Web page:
Viewing Azure Site to Site VPN Logs in Log Analytics

Published On: 2021-11-15By:

Recently I needed to view the logs from an Azure Site to Site VPN to see why it wasn’t working as expected. When Azure Site to Site VPNs aren’t working as expected the GUI falls apart quickly for troubleshooting.

Log Analytics is where this problem gets solved. Log Analytics is going to allow you to see basically everything that the Azure Network Gateway is doing. Setting the feed up to Log Analytics isn’t as straightforward as it could be, but it is documented in this post.

In order to view the data, open the Azure Network Gateway in the Azure Portal and find the “Logs” option under “Monitoring” on the menu on the left. This will open the Log Analytics query editor. Cancel out of the sample queries that it gives you access to.

The following query will show you the messages that you are receiving from the IKE Diagnostics.

| where TimeGenerated > ago(24h)
| where Category == “IKEDiagnosticLog”
| project TimeGenerated, Resource, Message
| order by TimeGenerated desc

The following query will show you the messages that are being logged by the site-to-site VPN Tunnel itself.

| where TimeGenerated > ago(24h)
| where Category == “TunnelDiagnosticLog”
| project TimeGenerated, Resource, stateChangeReason_s
| order by TimeGenerated desc

With the information provided from these queries you should be able to troubleshoot just about any VPN issue that you are seeing when setting up the Azure Site to Site VPN.


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Setting up Azure Network Gateway Logging

Published On: 2021-11-08By:

If you’ve ever set up an Azure Network Gateway for Site to Site or Person to Site VPNing you’ve probably wanted to be able to see logging from the gateway. In the Azure portal, you can see a Logs option, but all it does is tell you to set up log analytics and the link that it gives you is … less than helpful.

In order to set up Log Analytics for your Azure Network Gateway (or other Azure resources that don’t have a direct way to configure diagnostics), you need to configure the Azure Monitor. To find the Azure Monitor search for “monitor” in the search bar within the Azure Portal. Once you find Monitor click on the Monitor option.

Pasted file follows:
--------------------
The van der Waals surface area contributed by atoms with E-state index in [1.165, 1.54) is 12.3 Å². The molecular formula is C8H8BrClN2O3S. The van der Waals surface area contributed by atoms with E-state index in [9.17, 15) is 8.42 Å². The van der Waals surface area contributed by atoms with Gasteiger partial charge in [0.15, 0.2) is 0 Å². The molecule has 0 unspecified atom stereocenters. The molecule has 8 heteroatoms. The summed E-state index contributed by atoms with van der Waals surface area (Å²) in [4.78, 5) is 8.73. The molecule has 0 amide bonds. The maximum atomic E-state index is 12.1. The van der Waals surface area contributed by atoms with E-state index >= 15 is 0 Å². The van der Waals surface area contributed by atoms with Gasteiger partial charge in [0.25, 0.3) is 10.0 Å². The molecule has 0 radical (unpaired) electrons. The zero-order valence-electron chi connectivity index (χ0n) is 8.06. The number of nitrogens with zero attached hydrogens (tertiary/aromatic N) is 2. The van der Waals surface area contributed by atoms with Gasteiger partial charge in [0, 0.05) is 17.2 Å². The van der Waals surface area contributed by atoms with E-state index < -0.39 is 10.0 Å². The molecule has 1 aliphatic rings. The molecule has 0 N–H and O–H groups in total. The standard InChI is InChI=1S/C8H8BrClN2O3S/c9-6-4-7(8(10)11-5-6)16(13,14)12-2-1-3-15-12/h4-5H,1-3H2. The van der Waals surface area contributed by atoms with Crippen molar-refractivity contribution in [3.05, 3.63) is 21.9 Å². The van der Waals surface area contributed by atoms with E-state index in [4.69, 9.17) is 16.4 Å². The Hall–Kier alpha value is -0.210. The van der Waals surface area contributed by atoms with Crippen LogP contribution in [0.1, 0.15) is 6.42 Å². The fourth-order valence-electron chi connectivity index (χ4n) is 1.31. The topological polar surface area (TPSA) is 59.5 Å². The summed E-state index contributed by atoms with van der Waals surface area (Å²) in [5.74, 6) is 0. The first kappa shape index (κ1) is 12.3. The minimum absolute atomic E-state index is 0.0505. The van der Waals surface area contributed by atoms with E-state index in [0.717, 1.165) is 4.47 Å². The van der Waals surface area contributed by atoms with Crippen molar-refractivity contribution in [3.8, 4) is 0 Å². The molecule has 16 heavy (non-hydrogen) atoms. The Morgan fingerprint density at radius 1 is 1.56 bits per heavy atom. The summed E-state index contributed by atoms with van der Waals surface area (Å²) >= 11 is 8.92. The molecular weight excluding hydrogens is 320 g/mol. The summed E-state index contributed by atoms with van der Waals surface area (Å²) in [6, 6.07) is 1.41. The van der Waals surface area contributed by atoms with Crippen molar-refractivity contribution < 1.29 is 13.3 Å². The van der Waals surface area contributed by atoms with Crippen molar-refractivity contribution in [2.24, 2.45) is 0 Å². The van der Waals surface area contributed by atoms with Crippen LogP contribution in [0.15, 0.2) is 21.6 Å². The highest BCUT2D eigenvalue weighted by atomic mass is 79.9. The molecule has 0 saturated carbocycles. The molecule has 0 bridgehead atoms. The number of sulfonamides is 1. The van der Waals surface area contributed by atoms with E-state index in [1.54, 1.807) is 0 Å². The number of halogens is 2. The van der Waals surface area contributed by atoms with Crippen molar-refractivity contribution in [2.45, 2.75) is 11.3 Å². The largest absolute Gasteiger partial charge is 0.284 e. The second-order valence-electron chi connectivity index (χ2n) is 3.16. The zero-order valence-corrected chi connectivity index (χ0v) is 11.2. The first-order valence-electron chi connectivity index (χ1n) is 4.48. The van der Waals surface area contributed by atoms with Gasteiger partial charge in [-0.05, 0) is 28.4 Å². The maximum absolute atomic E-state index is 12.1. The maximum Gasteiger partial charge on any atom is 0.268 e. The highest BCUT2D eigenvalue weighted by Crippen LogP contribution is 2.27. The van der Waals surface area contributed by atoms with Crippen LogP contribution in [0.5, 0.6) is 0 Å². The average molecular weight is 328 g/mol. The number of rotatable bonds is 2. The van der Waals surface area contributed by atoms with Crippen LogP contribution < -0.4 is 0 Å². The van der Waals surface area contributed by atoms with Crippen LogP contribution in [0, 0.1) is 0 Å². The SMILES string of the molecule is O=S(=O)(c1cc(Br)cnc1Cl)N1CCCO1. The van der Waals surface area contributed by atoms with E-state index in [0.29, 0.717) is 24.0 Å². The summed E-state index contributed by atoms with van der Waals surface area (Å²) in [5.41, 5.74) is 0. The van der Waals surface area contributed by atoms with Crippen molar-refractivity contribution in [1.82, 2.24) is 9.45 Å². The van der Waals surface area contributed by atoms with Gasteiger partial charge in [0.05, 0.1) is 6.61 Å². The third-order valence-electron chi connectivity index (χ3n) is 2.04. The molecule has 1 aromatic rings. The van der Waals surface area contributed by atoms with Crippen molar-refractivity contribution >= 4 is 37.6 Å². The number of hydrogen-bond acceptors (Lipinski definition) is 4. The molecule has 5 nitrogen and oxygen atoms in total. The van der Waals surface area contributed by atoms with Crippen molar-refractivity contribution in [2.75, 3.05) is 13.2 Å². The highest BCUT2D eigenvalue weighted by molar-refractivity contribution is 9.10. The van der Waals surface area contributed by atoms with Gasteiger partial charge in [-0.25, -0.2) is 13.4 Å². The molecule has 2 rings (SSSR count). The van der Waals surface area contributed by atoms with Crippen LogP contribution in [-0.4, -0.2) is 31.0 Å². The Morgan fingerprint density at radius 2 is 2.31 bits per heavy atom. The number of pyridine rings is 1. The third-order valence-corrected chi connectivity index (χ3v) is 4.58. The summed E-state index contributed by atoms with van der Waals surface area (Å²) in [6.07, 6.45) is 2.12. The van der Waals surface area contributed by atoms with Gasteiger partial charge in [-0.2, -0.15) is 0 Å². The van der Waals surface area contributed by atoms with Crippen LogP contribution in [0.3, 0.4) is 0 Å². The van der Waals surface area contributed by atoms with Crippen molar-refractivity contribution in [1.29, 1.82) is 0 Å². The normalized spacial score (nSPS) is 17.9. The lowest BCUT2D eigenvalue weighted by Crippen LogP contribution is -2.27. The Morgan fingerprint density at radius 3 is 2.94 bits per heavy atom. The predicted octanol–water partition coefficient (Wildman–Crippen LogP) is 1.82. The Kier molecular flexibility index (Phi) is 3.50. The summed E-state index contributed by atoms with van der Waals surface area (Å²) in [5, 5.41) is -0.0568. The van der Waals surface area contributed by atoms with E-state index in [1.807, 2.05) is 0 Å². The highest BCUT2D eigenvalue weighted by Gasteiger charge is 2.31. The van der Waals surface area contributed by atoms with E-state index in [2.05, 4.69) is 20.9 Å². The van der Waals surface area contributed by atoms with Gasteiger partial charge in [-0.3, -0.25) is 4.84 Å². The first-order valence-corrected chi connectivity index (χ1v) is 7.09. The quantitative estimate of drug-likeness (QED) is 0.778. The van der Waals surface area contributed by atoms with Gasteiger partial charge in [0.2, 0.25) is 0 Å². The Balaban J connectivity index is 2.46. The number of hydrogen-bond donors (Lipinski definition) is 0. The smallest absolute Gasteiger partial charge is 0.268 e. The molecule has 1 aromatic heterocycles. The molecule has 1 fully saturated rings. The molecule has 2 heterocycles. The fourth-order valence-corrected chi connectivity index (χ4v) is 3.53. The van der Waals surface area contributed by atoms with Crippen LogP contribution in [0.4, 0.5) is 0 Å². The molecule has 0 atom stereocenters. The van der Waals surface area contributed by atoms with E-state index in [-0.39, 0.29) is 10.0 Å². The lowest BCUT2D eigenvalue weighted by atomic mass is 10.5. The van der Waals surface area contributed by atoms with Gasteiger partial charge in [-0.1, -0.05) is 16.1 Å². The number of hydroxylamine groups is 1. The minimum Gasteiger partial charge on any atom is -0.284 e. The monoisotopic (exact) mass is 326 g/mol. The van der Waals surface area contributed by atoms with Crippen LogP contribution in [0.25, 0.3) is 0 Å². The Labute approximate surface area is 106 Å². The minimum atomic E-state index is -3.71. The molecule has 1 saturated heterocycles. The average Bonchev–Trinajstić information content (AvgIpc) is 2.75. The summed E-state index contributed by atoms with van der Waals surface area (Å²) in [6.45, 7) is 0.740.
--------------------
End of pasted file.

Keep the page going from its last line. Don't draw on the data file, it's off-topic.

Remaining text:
From here scroll down on the menu and find the settings section. In this section, you’ll find a “Diagnostic Settings” option. Select “Diagnostic Settings”.

This will bring up a screen that includes a subscription selector, a resource group selector, and a resource type selector. Select the subscription that contains the resource, and the page will refresh with the resources in that subscription. If needed filter down the list based on the resource group and resource type. Once you have found the resource you wish to add to Log Analytics, select the resource and another page will open.

On the new page, you’ll see that there are no diagnostic settings defined. Click on the “Add diagnostic settings” link and a new page will open. This new page will allow you to select the Log Analytics workspace that you will send the data to as well as the kind of data that you want to be logged in addition to a same for the settings.

Set the name, the kind of data that you want to send to Log Analytics, and the Log Analytics workspace that you want to send the data to.

Click OK to save the settings, and if needed close the window (it doesn’t always close in my experience). At this point (or in a few minutes) the Logs option on the resource should work correctly and allow you to view the data in Log Analytics related to the resource.


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Power BI, Maps, and Publish to Web

Published On: 2021-10-14By:

October 2021 is mapping month over at Workout Wednesday for Power BI. As part of our challenges, we build a sample report and use the Publish to Web functionality to share it on the website. While this has worked well all year, there are some visuals, including maps, that do not support or require a different license for use with Publish to Web.